This module will examine Roman society in the first to third centuries AD – the time when the empire was at its height, when huge building projects expressed the wealth and confidence and when one could travel from northern Britain to Iraq without leaving Roman control. There are three main strands to the module. One will examine the power structures of the empire: the state under Augustus; imperial rule – Caligula, Nero, and Hadrian; imperial women; imperialism and conquest; and imperial cult. The second will look at our writers – Pliny the Younger, Tacitus and Suetonius and will consider how far our ‘Rome’ is a product of their agendas. The third will look at wider society: ‘muted’ groups such as the poor, women and slaves; Rome’s relationship with its eastern territories including the Greeks and the Jews; religion under Rome; Rome, the non-Roman and resistance; death and disease.
Cities of the Med (20)
Looking at the past is important. Most people in the ancient and medieval worlds could not read and did not have access to books. Instead, they relied on visual communication, from monuments and their decoration down through the ornament on objects of daily use such as combs. The module will teach you how to look at the past, and how to see the past in a new way. The Parthenon in Athens, the Pantheon in Rome, Hagia Sophia and the Sultan’s Palace and Harem in Istanbul are major monuments of the Mediterranean world, but in all cases their original meaning(s) have changed, sometimes dramatically, over time. The Parthenon, for example, was a temple and focus of urban rituals; then a Christian church; then an arms depot; then became a symbol of ‘democracy’; and is now both a contested site (to whom do the Elgin marbles belong?) and a symbol of Greek cultural hegemony. This modulelooks at what these major monuments – and cities such as Jerusalem (successively Jewish, Roman, Byzantine, Islamic, and now split between Israel and Palestine) and Palermo – tell us about the creation of the past. It is an excellent preparation for travelling in Europe.
Roman Women (20)
This module will examine the portrayal of Roman women, in contexts such as marriage, family, public life, religion, and in texts ranging from late republican to late imperial Rome. Sources will include Roman letters, historiography, epic, satire and elegy, as well as epigraphic material. Representation of historical characters such as Clodia Metelli, Cornelia, the mother of the Gracchi, or the empress Messalina will be studied alongside fictional creations such as Horace’s witch Canidia, or Propertius’ mistress, known as Cynthia.
Professional Skills Development (20)
Have you ever thought of getting work experience to increase your employability while at University? Then this might be it: together with the College of Arts and Law Careers Centre, CAHA has created a Professional Skills Module consisting of 20 weeks of experience and learning in a professional situation. In addition to gaining practical experience in organisations including Birmingham City Council, Charities and Social Enterprises, students will also be introduced to work processes on site. This option is fully credited and makes part of your BA degree. There will be up to 10 positions available for which students are invited to apply. Applications will go through an assessment process involving a written application, short interview and group problem-solving exercise.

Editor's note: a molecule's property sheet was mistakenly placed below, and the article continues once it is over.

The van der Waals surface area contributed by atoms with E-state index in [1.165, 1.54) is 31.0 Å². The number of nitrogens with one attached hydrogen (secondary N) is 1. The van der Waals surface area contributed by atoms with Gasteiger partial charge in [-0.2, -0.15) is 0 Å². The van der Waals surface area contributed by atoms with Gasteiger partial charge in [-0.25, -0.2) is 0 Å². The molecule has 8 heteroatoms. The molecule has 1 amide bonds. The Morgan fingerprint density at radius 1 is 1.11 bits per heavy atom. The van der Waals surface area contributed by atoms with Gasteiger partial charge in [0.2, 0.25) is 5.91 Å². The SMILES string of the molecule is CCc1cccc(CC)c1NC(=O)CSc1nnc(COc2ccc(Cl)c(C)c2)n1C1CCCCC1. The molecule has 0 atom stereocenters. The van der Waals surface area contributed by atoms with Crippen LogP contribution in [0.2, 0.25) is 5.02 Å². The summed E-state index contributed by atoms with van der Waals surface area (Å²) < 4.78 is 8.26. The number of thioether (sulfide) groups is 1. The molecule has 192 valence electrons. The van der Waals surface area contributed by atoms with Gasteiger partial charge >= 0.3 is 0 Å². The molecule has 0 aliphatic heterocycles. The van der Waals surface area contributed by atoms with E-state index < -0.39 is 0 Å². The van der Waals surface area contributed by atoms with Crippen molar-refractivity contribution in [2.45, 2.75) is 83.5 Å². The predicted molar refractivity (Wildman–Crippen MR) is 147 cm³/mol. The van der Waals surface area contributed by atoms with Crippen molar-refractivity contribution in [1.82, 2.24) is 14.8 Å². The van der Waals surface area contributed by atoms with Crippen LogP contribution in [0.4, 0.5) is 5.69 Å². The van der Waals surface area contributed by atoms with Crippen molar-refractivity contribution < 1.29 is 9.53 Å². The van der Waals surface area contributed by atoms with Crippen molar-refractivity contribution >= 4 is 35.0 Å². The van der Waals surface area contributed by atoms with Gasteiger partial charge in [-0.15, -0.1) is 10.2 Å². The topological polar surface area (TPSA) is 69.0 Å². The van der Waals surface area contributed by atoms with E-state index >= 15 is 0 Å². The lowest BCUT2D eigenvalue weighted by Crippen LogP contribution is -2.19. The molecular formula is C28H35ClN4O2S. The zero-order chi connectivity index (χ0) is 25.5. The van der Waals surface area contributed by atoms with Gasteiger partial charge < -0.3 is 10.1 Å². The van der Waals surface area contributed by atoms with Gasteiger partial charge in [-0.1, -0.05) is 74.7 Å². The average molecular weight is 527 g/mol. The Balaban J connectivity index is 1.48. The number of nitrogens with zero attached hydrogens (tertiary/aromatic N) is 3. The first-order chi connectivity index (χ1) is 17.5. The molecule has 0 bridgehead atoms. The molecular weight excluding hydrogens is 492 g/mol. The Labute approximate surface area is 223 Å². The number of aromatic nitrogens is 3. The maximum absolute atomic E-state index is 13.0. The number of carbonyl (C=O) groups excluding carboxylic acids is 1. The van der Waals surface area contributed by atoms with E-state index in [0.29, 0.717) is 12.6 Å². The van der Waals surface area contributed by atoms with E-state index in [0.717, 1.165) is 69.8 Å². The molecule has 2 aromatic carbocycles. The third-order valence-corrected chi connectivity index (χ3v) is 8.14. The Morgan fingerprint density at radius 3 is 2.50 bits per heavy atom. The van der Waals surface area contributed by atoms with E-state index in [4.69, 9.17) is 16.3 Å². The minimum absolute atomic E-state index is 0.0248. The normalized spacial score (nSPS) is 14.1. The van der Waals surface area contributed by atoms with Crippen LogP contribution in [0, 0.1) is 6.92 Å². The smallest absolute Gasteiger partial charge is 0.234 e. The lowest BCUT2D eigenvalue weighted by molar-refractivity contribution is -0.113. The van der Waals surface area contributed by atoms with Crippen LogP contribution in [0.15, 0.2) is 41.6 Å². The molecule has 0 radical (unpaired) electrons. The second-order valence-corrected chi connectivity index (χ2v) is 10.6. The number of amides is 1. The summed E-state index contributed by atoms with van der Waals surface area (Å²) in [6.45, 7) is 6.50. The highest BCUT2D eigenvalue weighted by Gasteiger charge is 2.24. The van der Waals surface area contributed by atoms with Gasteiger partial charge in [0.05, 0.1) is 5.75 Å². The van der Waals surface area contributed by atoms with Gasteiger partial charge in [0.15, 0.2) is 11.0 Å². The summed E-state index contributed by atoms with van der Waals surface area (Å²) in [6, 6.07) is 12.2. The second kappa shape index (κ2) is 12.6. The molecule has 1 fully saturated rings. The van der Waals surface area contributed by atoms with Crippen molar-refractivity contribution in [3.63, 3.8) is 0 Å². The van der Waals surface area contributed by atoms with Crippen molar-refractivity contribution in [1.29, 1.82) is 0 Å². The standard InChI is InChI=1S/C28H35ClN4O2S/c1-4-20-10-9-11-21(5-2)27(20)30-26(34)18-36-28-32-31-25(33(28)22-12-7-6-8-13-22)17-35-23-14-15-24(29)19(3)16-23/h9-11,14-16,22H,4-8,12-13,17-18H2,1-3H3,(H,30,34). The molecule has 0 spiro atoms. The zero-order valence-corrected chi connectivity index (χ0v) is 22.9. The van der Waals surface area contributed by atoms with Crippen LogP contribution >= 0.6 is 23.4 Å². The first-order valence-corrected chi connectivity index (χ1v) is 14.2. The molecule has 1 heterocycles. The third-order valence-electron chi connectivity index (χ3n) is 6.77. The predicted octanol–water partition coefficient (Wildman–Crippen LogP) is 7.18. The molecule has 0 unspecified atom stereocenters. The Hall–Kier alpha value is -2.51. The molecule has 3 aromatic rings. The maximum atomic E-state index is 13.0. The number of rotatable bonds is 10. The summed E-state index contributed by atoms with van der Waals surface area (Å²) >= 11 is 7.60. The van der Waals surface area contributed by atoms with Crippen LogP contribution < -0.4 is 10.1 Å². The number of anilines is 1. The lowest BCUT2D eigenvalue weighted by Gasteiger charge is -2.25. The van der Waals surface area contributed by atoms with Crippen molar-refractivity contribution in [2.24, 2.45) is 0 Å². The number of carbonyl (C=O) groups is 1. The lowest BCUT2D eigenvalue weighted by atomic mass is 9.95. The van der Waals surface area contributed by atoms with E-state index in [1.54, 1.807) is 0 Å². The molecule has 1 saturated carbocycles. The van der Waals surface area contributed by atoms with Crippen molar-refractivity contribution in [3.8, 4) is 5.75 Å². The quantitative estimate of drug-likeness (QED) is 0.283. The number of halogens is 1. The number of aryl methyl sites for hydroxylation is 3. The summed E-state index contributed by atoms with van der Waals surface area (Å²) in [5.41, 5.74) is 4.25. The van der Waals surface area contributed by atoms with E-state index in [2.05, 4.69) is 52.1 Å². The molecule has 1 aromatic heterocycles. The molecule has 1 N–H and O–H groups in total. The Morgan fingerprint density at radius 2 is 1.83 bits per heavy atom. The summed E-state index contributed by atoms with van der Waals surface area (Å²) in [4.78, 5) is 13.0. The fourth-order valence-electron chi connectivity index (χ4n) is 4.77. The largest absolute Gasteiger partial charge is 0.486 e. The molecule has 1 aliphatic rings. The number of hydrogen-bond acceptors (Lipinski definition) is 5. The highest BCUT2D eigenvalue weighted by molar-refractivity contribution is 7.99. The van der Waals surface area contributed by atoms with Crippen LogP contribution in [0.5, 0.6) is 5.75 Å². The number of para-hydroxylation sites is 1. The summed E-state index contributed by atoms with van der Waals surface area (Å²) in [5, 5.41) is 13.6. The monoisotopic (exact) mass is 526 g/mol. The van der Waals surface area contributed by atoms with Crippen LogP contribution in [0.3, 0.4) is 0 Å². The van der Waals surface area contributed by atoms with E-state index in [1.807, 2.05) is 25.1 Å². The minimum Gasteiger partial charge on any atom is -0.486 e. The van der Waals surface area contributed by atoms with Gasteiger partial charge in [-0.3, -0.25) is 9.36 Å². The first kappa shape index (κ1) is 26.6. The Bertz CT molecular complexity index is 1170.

Summeian Language/Culture (20)
“Almost everything that’s been invented was already invented by the Sumerians.” “A sumerologist is someone who knows the mostest about the leastest.” Both of these truisms tell us something about the study of the ancient Sumerians, their language and their culture. More than twenty centuries before the first Olympiad or the founding of Rome the Sumerians created an advanced civilisation with elaborate architecture, city planning, technology, science and writing. The range and sophistication of what was written in Sumerian allows us to gain an insight into the minds of men and women five thousand years ago, or to put it differently, about half way back to the beginnings of the Neolithic.
This option will investigate what it meant to be a Sumerian, and what the achievements of the Sumerians were, and how they were passed on to later civilisations, sometimes even surviving in their original Sumerian form, as for example in the case of our divisions of time and the circle. Perhaps most important of all are the texts that reveal to us the rich world of thought of the Sumerians, their mythology, legends, songs, courtship rites, stories and proverbs; all of these genres will be studied and debated in this module. But the module will also cover historical texts as well as the letters which the Sumerians wrote to each other – and sometimes also to their gods – and mundane matters from ancient admin to brewing.